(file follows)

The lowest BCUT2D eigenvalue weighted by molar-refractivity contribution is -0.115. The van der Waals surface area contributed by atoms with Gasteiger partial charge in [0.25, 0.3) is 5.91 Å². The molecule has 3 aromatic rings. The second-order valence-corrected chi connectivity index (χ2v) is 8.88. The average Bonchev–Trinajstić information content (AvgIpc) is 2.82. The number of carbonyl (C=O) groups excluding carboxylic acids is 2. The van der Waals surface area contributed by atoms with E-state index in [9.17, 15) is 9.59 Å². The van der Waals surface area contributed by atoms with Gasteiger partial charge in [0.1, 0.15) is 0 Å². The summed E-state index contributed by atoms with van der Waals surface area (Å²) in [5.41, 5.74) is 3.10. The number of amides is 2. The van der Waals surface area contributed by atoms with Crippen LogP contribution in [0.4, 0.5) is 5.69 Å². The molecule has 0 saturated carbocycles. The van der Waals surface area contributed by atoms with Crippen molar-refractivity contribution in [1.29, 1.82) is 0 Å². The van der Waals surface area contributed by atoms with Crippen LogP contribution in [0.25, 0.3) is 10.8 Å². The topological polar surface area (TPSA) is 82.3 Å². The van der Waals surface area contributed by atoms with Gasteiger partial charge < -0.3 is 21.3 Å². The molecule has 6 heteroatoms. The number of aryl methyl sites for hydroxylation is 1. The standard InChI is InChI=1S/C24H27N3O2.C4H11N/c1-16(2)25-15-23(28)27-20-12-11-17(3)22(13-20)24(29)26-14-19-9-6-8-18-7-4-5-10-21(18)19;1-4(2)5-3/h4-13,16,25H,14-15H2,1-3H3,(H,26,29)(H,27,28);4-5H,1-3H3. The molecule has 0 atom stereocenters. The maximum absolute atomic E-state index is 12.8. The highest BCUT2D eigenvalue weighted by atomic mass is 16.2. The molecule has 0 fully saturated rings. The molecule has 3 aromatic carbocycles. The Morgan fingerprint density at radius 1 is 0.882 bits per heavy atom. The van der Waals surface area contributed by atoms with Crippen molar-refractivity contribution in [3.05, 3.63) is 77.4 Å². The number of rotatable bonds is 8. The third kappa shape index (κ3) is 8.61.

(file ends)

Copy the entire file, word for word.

The lowest BCUT2D eigenvalue weighted by molar-refractivity contribution is -0.115. The van der Waals surface area contributed by atoms with Gasteiger partial charge in [0.25, 0.3) is 5.91 Å². The molecule has 3 aromatic rings. The second-order valence-corrected chi connectivity index (χ2v) is 8.88. The average Bonchev–Trinajstić information content (AvgIpc) is 2.82. The number of carbonyl (C=O) groups excluding carboxylic acids is 2. The van der Waals surface area contributed by atoms with E-state index in [9.17, 15) is 9.59 Å². The van der Waals surface area contributed by atoms with Gasteiger partial charge in [0.1, 0.15) is 0 Å². The summed E-state index contributed by atoms with van der Waals surface area (Å²) in [5.41, 5.74) is 3.10. The number of amides is 2. The van der Waals surface area contributed by atoms with Crippen LogP contribution in [0.4, 0.5) is 5.69 Å². The molecule has 0 saturated carbocycles. The van der Waals surface area contributed by atoms with Crippen molar-refractivity contribution in [1.29, 1.82) is 0 Å². The van der Waals surface area contributed by atoms with Crippen LogP contribution in [0.25, 0.3) is 10.8 Å². The topological polar surface area (TPSA) is 82.3 Å². The van der Waals surface area contributed by atoms with Gasteiger partial charge < -0.3 is 21.3 Å². The molecule has 6 heteroatoms. The number of aryl methyl sites for hydroxylation is 1. The standard InChI is InChI=1S/C24H27N3O2.C4H11N/c1-16(2)25-15-23(28)27-20-12-11-17(3)22(13-20)24(29)26-14-19-9-6-8-18-7-4-5-10-21(18)19;1-4(2)5-3/h4-13,16,25H,14-15H2,1-3H3,(H,26,29)(H,27,28);4-5H,1-3H3. The molecule has 0 atom stereocenters. The maximum absolute atomic E-state index is 12.8. The highest BCUT2D eigenvalue weighted by atomic mass is 16.2. The molecule has 0 fully saturated rings. The molecule has 3 aromatic carbocycles. The Morgan fingerprint density at radius 1 is 0.882 bits per heavy atom. The van der Waals surface area contributed by atoms with Crippen molar-refractivity contribution in [3.05, 3.63) is 77.4 Å². The number of rotatable bonds is 8. The third kappa shape index (κ3) is 8.61.